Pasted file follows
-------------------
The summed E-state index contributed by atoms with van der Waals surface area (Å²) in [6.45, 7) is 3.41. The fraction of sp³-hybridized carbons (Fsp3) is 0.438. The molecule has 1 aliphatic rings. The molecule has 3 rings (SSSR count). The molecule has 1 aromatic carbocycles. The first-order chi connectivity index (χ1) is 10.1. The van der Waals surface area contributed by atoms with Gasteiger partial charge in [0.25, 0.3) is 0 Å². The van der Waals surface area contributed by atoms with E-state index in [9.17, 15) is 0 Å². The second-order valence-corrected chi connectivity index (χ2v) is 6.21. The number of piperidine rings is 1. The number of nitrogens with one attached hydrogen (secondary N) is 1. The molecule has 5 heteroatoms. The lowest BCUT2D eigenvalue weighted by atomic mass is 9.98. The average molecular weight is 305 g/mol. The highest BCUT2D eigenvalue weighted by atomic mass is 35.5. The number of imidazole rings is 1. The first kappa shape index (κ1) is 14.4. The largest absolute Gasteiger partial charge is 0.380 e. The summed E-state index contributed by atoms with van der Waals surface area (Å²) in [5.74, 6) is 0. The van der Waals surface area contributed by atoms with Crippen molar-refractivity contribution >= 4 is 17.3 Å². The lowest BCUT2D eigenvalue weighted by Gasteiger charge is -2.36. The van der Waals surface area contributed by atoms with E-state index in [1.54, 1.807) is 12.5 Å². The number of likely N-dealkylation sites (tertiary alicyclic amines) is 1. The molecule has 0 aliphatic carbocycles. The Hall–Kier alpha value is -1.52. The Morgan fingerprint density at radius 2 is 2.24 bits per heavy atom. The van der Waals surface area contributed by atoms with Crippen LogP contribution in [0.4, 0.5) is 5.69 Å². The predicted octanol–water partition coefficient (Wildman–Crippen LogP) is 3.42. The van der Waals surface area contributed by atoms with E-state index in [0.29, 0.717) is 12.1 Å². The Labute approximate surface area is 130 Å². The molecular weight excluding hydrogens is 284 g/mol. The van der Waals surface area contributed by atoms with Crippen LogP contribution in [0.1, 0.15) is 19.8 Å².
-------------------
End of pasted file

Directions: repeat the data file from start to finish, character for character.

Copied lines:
The summed E-state index contributed by atoms with van der Waals surface area (Å²) in [6.45, 7) is 3.41. The fraction of sp³-hybridized carbons (Fsp3) is 0.438. The molecule has 1 aliphatic rings. The molecule has 3 rings (SSSR count). The molecule has 1 aromatic carbocycles. The first-order chi connectivity index (χ1) is 10.1. The van der Waals surface area contributed by atoms with Gasteiger partial charge in [0.25, 0.3) is 0 Å². The van der Waals surface area contributed by atoms with E-state index in [9.17, 15) is 0 Å². The second-order valence-corrected chi connectivity index (χ2v) is 6.21. The number of piperidine rings is 1. The number of nitrogens with one attached hydrogen (secondary N) is 1. The molecule has 5 heteroatoms. The lowest BCUT2D eigenvalue weighted by atomic mass is 9.98. The average molecular weight is 305 g/mol. The highest BCUT2D eigenvalue weighted by atomic mass is 35.5. The number of imidazole rings is 1. The first kappa shape index (κ1) is 14.4. The largest absolute Gasteiger partial charge is 0.380 e. The summed E-state index contributed by atoms with van der Waals surface area (Å²) in [5.74, 6) is 0. The van der Waals surface area contributed by atoms with Crippen molar-refractivity contribution >= 4 is 17.3 Å². The lowest BCUT2D eigenvalue weighted by Gasteiger charge is -2.36. The van der Waals surface area contributed by atoms with E-state index in [1.54, 1.807) is 12.5 Å². The number of likely N-dealkylation sites (tertiary alicyclic amines) is 1. The molecule has 0 aliphatic carbocycles. The Hall–Kier alpha value is -1.52. The Morgan fingerprint density at radius 2 is 2.24 bits per heavy atom. The van der Waals surface area contributed by atoms with Crippen LogP contribution in [0.4, 0.5) is 5.69 Å². The predicted octanol–water partition coefficient (Wildman–Crippen LogP) is 3.42. The van der Waals surface area contributed by atoms with E-state index in [0.29, 0.717) is 12.1 Å². The Labute approximate surface area is 130 Å². The molecular weight excluding hydrogens is 284 g/mol. The van der Waals surface area contributed by atoms with Crippen LogP contribution in [0.1, 0.15) is 19.8 Å².